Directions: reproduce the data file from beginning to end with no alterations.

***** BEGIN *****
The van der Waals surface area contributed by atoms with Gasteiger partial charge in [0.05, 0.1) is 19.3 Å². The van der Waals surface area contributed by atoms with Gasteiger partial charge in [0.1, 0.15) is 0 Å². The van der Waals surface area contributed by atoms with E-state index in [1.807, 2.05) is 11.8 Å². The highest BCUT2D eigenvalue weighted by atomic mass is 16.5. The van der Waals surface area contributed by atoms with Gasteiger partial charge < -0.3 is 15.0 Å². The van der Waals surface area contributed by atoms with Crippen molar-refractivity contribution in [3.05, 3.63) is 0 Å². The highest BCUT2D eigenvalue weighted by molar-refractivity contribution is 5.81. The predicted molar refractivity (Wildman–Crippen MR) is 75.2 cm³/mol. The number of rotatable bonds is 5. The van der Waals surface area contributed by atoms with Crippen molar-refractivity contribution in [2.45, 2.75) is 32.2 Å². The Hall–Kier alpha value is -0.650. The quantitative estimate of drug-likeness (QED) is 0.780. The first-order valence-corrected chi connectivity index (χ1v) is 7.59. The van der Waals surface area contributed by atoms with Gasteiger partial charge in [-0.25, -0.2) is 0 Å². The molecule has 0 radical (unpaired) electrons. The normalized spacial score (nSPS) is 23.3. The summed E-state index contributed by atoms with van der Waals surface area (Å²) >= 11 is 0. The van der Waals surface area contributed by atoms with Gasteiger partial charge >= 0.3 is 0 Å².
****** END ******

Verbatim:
The van der Waals surface area contributed by atoms with Gasteiger partial charge in [0.05, 0.1) is 19.3 Å². The van der Waals surface area contributed by atoms with Gasteiger partial charge in [0.1, 0.15) is 0 Å². The van der Waals surface area contributed by atoms with E-state index in [1.807, 2.05) is 11.8 Å². The highest BCUT2D eigenvalue weighted by atomic mass is 16.5. The van der Waals surface area contributed by atoms with Gasteiger partial charge < -0.3 is 15.0 Å². The van der Waals surface area contributed by atoms with Crippen molar-refractivity contribution in [3.05, 3.63) is 0 Å². The highest BCUT2D eigenvalue weighted by molar-refractivity contribution is 5.81. The predicted molar refractivity (Wildman–Crippen MR) is 75.2 cm³/mol. The number of rotatable bonds is 5. The van der Waals surface area contributed by atoms with Crippen molar-refractivity contribution in [2.45, 2.75) is 32.2 Å². The Hall–Kier alpha value is -0.650. The quantitative estimate of drug-likeness (QED) is 0.780. The first-order valence-corrected chi connectivity index (χ1v) is 7.59. The van der Waals surface area contributed by atoms with Gasteiger partial charge in [-0.25, -0.2) is 0 Å². The molecule has 0 radical (unpaired) electrons. The normalized spacial score (nSPS) is 23.3. The summed E-state index contributed by atoms with van der Waals surface area (Å²) >= 11 is 0. The van der Waals surface area contributed by atoms with Gasteiger partial charge >= 0.3 is 0 Å².